An address that indicates, within a city, one of the world’s must-see destinations. Like a national monument, not a single detail of Taj Rambagh Palace’s historic indoor pool can be changed
The property belongs to the royal family, in lease to the Taj group (as is the case for all hotels in Rajasthan which open the rooms of the nation’s sovereigns to guests). A book shows the signatures of the queen of Denmark, actors, and other prominent individuals who have stayed at the Rambagh Palace — a sign not only of snobbery, but also of confirmation for a city that wishes to remain on the itinerary of world travel. Peacocks meander about the park — the sound of cars fades away beyond the hedges, while the peacocks chase after one another, jumping up onto the branch of a tree as soon as you try to get near them.
Like a national monument, not a single detail of the historic indoor pool can be changed — it cannot even be heated. In the pleasure pavilion, one finds a water garden, hot tubs, and a massage area. The scent of jasmine emanates from oil candles and pervades every corner of the property. At breakfast in the morning, served on the patio which looks out from the main facade, there are brioches infused with the flavor and aroma of roses; India’s milky sky and, in the evening, the heat of the brazier. The architecture of the Rambagh Palace is expansive: the internal courtyard with a spiral staircase, the Italian gardens of Indian design.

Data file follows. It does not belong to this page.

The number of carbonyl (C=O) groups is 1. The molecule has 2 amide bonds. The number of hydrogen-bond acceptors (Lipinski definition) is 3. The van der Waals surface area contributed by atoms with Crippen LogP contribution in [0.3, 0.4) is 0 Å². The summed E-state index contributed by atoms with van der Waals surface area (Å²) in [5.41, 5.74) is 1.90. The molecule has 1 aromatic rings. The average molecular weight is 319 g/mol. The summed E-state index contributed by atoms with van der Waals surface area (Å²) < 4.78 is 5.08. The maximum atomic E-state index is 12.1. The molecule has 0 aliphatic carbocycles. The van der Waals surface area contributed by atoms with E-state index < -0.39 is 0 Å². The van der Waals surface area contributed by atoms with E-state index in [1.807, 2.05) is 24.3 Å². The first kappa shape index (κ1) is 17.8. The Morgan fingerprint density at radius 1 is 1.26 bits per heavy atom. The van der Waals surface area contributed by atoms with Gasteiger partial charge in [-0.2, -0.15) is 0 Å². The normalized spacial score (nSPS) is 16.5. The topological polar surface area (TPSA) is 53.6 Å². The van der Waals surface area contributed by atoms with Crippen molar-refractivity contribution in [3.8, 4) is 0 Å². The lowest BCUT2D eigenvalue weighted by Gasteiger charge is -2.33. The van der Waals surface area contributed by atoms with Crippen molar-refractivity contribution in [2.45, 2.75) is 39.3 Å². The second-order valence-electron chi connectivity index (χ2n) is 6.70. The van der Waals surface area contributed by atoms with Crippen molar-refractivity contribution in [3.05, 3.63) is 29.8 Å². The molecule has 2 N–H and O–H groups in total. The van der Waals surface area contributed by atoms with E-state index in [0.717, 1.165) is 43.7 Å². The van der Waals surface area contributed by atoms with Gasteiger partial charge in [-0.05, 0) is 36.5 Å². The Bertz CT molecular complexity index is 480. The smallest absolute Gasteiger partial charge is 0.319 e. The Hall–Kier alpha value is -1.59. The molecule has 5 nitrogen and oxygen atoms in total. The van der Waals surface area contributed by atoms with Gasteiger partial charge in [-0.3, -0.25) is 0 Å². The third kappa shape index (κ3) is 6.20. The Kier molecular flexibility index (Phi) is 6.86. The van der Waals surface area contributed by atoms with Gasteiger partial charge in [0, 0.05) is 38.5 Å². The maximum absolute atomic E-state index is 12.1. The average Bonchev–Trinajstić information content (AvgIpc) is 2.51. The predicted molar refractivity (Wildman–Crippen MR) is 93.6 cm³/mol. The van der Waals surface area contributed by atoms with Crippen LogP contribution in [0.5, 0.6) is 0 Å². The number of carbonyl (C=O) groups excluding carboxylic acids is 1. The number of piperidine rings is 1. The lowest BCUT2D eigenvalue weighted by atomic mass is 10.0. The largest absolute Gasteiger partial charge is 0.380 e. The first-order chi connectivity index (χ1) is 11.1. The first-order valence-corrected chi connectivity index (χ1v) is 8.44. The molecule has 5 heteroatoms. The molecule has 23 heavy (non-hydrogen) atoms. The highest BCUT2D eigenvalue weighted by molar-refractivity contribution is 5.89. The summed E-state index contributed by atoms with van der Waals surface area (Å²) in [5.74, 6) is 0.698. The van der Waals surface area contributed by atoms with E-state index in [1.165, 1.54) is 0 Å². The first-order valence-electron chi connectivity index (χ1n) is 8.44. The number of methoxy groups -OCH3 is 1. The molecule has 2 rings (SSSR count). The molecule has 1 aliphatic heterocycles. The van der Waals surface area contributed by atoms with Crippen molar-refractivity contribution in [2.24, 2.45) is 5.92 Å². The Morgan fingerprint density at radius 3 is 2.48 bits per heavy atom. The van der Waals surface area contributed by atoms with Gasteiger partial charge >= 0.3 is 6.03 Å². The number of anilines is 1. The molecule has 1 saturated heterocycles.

The rooms have a strong and luxurious décor, double showers in the suite, and 19th-century French empire canopy beds, all featuring the colors gold and chocolate. In the library of the Rambagh Palace is a book by Kanwar Dharmender: the biography of the third wife of the great-grandfather of the current maharaja, Maharani Gayatri Devi — a book which tells the story of India through the life of a princess.
Bhawani Singh Rd
Jaipur, Rajasthan, India